to participate in a session
of figure painting. I accepted, of course, as the human figure has always been one of my favorite topics.

The model posed with her dog and we had about an hour and a half to paint. The experience was a bit of a challenge, since the pooch sat down differently after every break, but I have often considered challenges to be an artist's best friend.
Try limiting your time, reduce the assortment of colors on your palette to the bare minimum, choose an unfamiliar size of canvas, or a model in movement and you will see that, in response to these "obstacles", your attention will be more focused and your concentration heightened.

As far as time constraints are concerned, I feel that a quick, sketchy color note can say more than a perfectly rendered painting.

Saturday, August 22, 2009

Beach Paintings

I love to watch - and of course to paint the waves rolling in at the beach. There is something reassuringly artistic about the fact that such a repetitive action can happen without it's outcome ever looking quite the same.
Not long ago I walked on a beach of the Pacific Ocean, at the Nayarit village of San Pancho in Mexico. A woman of the Huichol tribe, dressed in her brightly colored traditional outfit, was sitting on a pile of sand, looking at the sea. Maybe she was pondering the same thing while her daughter played with a dog nearby.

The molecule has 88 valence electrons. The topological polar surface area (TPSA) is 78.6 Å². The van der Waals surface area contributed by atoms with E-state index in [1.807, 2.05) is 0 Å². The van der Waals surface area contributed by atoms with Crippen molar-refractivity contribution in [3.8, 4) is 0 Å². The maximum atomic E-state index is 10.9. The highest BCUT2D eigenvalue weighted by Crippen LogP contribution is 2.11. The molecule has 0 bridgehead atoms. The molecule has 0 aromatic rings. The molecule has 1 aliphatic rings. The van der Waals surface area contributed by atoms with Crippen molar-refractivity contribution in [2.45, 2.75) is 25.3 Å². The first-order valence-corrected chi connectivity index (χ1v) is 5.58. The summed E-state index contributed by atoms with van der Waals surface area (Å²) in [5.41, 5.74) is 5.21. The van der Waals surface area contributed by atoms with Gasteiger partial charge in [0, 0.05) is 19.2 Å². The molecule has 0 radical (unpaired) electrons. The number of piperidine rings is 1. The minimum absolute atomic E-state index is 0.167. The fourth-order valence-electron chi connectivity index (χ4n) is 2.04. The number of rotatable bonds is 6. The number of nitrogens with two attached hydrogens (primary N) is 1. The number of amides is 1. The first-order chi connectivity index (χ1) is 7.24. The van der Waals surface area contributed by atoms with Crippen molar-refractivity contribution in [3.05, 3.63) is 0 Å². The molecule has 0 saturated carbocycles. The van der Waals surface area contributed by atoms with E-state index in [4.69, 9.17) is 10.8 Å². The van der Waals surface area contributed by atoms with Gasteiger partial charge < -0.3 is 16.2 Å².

Saturday, May 2, 2009

Color Harmony

After a long period of time of painting mostly landscapes, I felt itchy to do some figure again.
This nude was painted from a photo I had kept in my "2 paint folder" since a while. It's composition had attracted me from the very beginning and I am planning to do at least four of that theme and shape, 1 meter square, in the near future.
Olga started out with much stronger colors and a much more pure blue background, however, as the painting progressed, I decided to keep the color harmony much closer, in a middle key of chroma and mainly in cool tones with just enough warm reflected light to explain volume and to keep it interesting.